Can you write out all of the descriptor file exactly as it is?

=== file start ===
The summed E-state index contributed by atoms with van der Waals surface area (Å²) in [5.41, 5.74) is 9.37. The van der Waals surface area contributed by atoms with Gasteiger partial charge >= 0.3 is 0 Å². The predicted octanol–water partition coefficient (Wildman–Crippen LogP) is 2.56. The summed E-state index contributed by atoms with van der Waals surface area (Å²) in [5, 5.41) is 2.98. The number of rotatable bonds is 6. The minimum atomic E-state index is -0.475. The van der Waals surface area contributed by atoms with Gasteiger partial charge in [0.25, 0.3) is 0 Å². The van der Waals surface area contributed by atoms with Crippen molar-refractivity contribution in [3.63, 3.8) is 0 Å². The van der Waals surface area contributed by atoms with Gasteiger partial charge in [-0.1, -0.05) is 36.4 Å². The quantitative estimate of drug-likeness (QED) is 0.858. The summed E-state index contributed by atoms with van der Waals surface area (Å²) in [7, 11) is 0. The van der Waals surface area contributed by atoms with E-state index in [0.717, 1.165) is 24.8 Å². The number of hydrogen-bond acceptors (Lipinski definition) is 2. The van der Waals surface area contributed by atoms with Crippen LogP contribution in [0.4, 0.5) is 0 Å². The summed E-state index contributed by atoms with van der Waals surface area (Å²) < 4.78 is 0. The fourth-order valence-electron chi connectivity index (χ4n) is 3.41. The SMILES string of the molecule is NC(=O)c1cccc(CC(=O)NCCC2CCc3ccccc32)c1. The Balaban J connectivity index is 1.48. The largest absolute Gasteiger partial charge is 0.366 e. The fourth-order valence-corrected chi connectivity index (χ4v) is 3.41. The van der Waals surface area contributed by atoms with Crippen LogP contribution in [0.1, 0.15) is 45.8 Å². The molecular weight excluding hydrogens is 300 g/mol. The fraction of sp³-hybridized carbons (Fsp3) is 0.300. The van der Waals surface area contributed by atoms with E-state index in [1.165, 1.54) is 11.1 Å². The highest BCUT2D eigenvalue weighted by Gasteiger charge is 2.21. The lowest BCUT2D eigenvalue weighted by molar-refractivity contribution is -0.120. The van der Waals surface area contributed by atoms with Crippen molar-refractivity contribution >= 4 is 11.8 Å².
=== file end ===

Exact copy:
The summed E-state index contributed by atoms with van der Waals surface area (Å²) in [5.41, 5.74) is 9.37. The van der Waals surface area contributed by atoms with Gasteiger partial charge >= 0.3 is 0 Å². The predicted octanol–water partition coefficient (Wildman–Crippen LogP) is 2.56. The summed E-state index contributed by atoms with van der Waals surface area (Å²) in [5, 5.41) is 2.98. The number of rotatable bonds is 6. The minimum atomic E-state index is -0.475. The van der Waals surface area contributed by atoms with Gasteiger partial charge in [0.25, 0.3) is 0 Å². The van der Waals surface area contributed by atoms with Crippen molar-refractivity contribution in [3.63, 3.8) is 0 Å². The van der Waals surface area contributed by atoms with Gasteiger partial charge in [-0.1, -0.05) is 36.4 Å². The quantitative estimate of drug-likeness (QED) is 0.858. The summed E-state index contributed by atoms with van der Waals surface area (Å²) in [7, 11) is 0. The van der Waals surface area contributed by atoms with E-state index in [0.717, 1.165) is 24.8 Å². The number of hydrogen-bond acceptors (Lipinski definition) is 2. The van der Waals surface area contributed by atoms with Crippen LogP contribution in [0.4, 0.5) is 0 Å². The summed E-state index contributed by atoms with van der Waals surface area (Å²) < 4.78 is 0. The fourth-order valence-electron chi connectivity index (χ4n) is 3.41. The SMILES string of the molecule is NC(=O)c1cccc(CC(=O)NCCC2CCc3ccccc32)c1. The Balaban J connectivity index is 1.48. The largest absolute Gasteiger partial charge is 0.366 e. The fourth-order valence-corrected chi connectivity index (χ4v) is 3.41. The van der Waals surface area contributed by atoms with Crippen LogP contribution in [0.1, 0.15) is 45.8 Å². The molecular weight excluding hydrogens is 300 g/mol. The fraction of sp³-hybridized carbons (Fsp3) is 0.300. The van der Waals surface area contributed by atoms with E-state index in [1.165, 1.54) is 11.1 Å². The highest BCUT2D eigenvalue weighted by Gasteiger charge is 2.21. The lowest BCUT2D eigenvalue weighted by molar-refractivity contribution is -0.120. The van der Waals surface area contributed by atoms with Crippen molar-refractivity contribution >= 4 is 11.8 Å².